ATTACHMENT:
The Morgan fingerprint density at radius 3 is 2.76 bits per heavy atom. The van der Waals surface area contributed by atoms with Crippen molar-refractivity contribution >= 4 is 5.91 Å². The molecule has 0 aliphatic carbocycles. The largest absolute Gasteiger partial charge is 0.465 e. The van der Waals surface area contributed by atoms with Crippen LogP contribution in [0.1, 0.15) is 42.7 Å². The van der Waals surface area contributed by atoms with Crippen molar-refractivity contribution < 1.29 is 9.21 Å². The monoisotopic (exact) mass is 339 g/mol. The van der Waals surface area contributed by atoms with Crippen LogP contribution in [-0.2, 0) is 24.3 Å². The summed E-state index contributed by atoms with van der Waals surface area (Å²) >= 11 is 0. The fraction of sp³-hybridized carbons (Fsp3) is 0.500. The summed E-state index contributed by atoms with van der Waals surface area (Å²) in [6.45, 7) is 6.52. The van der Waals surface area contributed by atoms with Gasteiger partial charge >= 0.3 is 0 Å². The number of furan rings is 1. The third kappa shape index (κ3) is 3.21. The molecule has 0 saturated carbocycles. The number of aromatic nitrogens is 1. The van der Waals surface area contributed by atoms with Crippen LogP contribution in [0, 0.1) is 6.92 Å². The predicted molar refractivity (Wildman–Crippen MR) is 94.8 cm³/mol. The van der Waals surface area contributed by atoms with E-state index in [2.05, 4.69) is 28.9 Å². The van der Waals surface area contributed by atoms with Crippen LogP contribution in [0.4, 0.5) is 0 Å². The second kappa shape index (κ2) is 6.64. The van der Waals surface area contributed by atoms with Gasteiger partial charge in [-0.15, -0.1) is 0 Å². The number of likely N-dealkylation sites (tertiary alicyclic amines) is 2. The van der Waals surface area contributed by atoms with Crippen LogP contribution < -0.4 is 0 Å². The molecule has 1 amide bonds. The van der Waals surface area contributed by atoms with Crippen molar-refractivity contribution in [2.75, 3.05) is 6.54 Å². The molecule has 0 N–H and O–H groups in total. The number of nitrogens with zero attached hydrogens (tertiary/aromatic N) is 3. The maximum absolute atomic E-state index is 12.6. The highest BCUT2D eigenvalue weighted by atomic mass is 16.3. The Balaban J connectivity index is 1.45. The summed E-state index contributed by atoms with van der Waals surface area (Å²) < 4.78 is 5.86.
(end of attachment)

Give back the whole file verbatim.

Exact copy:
The Morgan fingerprint density at radius 3 is 2.76 bits per heavy atom. The van der Waals surface area contributed by atoms with Crippen molar-refractivity contribution >= 4 is 5.91 Å². The molecule has 0 aliphatic carbocycles. The largest absolute Gasteiger partial charge is 0.465 e. The van der Waals surface area contributed by atoms with Crippen LogP contribution in [0.1, 0.15) is 42.7 Å². The van der Waals surface area contributed by atoms with Crippen molar-refractivity contribution < 1.29 is 9.21 Å². The monoisotopic (exact) mass is 339 g/mol. The van der Waals surface area contributed by atoms with Crippen LogP contribution in [-0.2, 0) is 24.3 Å². The summed E-state index contributed by atoms with van der Waals surface area (Å²) >= 11 is 0. The fraction of sp³-hybridized carbons (Fsp3) is 0.500. The summed E-state index contributed by atoms with van der Waals surface area (Å²) in [6.45, 7) is 6.52. The van der Waals surface area contributed by atoms with Gasteiger partial charge >= 0.3 is 0 Å². The number of furan rings is 1. The third kappa shape index (κ3) is 3.21. The molecule has 0 saturated carbocycles. The number of aromatic nitrogens is 1. The van der Waals surface area contributed by atoms with Crippen LogP contribution in [0, 0.1) is 6.92 Å². The predicted molar refractivity (Wildman–Crippen MR) is 94.8 cm³/mol. The van der Waals surface area contributed by atoms with E-state index in [2.05, 4.69) is 28.9 Å². The van der Waals surface area contributed by atoms with Crippen LogP contribution in [0.4, 0.5) is 0 Å². The second kappa shape index (κ2) is 6.64. The van der Waals surface area contributed by atoms with Gasteiger partial charge in [-0.15, -0.1) is 0 Å². The number of likely N-dealkylation sites (tertiary alicyclic amines) is 2. The van der Waals surface area contributed by atoms with Crippen LogP contribution < -0.4 is 0 Å². The molecule has 1 amide bonds. The van der Waals surface area contributed by atoms with Crippen molar-refractivity contribution in [2.75, 3.05) is 6.54 Å². The molecule has 0 N–H and O–H groups in total. The number of nitrogens with zero attached hydrogens (tertiary/aromatic N) is 3. The maximum absolute atomic E-state index is 12.6. The highest BCUT2D eigenvalue weighted by atomic mass is 16.3. The Balaban J connectivity index is 1.45. The summed E-state index contributed by atoms with van der Waals surface area (Å²) < 4.78 is 5.86.